How to Insulate Windows for Energy Efficiency and Peace of Mind

One of the reasons we have windows in our house is for mental health. Can you imagine what it would be like to live in a house with solid walls and no windows. I saw a similar living arrangement on T.V., they called it - being put in the hole - it was a movie about a prison.

When it comes to natural light and being able to see what is happening outside, windows would be hard to live without. When it comes to energy efficiency and energy conservation, windows are often a thermal flaw, a weak spot in the insulation system of a wall.

How to Insulate Windows.

One of the most cost-effective ways to increase the insulation value of a window is to install a see through covering over the window. I was in a drug store the other day and, to my surprise, ran into a display selling plastic shrink-wrap window covers. Kind of like aspirin for a window, medicine to help with the aches and “panes.” The plastic window cover captures a bunch of air between the plastic and the window glass that serves as an insulation layer. The Plastic is also great for stopping air leaks.

What is the insulation R-value of a window?

New types of windows have R-values up to R-8, but most windows are between R-1 and R-4. A window with a single pane of glass has a R-1 insulation value. A double pane window with low-e glazing and argon has an insulation value of about R-3.5. In comparison, a modern wall has much better insulation - about R-25.

How to Insulate Windows.

Remember the ads on TV about the wonderful storm windows from the store with the really thick catalog? They would handle the whole thing, from measuring to installation. Call the number on the screen for your energy saving storm windows today.

Storm Windows

Over the years, I have seen a variety of storm windows. Some are installed on the inside of the window and some are installed on the outside. The more expensive storm windows were permanately mounted and would open and close just like the window they were covering. Others were mounted with twist screws, put them on in winter and take them off in summer.

I’m not sure if you can find storm windows today. With the availability of the new vinyl, double pane windows, storm windows have gone the way of the Oldsmobile. Anybody know if you can still get storm windows made-to-fit?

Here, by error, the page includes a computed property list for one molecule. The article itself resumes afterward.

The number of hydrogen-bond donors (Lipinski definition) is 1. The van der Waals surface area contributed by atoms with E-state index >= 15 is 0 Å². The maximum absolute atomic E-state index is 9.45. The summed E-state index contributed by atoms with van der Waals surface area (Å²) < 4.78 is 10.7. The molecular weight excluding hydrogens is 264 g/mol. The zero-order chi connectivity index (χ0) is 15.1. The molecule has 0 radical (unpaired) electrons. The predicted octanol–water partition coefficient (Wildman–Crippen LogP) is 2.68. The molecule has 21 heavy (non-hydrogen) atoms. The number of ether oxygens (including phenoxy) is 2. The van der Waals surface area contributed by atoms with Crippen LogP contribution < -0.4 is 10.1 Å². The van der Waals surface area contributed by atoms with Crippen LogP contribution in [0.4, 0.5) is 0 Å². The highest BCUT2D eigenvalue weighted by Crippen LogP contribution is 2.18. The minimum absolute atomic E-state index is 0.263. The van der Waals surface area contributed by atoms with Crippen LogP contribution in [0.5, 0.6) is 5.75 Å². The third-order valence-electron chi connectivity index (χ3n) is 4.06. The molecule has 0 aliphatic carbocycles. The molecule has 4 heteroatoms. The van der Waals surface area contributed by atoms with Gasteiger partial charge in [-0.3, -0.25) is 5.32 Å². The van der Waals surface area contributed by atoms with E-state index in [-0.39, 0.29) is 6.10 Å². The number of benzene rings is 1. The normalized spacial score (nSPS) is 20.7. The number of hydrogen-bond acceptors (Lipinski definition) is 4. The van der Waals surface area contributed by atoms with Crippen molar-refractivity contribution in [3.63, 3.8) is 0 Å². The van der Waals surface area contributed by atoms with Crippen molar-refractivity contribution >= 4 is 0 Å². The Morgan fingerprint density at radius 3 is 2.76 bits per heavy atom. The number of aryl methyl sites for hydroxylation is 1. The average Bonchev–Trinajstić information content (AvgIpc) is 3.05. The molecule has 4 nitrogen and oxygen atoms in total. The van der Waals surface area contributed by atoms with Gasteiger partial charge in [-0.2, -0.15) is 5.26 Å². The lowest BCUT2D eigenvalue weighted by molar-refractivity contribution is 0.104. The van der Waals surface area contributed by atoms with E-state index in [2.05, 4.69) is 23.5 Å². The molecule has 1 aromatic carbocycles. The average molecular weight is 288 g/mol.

Real glass storm windows maybe a thing of the past, but the plastic ones that you buy in a kit and cut-to-fit have gotten better. I like the one with the plastic snap bead you install around the inside of the window casing and then snap the plastic into the bead. It’s a do-it-yourself project that is very effective at increasing the insulation value of a window.

Why is the space next to a window so much colder?

Windows affect comfort more directly than other building components because of their low thermal resistance and high solar transmittance. This means that the window has a lower R-value which allows heat to escape and the ability to let the suns radiation in which heats the house up.

During winter, windows cool the body down by sucking the heat right out of us. Remember, air moves from hot to cold - so our heat radiates toward a cool window. Also, cold window glass cools the air next to the window and causes that air to fall towards the floor. At the floor, it warms and rises towards the ceiling where it cools down a little and falls, right pass the cool window to the floor again.

This is called a convection loop and is a major reason why you don’t feel warm sitting next to the large picture window to read the paper. Not only is the air cooler, but it is moving too.

How to Insulate Windows.

Window Covering With Insulation

Insulated drapes are an effective way to reduce the cool feeling from convection loops and the problem associated with radiating heat from an unsuspecting body. Insulating drapes are also successful at stopping the unwanted solar rays during a hot summers day.

The drapes are often constructed from several layers of tightly knit fabric. Using a variety of clips, magnets, plastic beads, or Velcro straps, the curtains are held snugly to the window casing for a tight fit. When desired, the curtain can be unzipped and opened to let the light in or to see what the dog is barking at.

With insulated drapes, a good program is open during the day and closed at night. I think your neighborhood department store is more apt to carry insulated drapes these days than storm windows.

How About Window Film?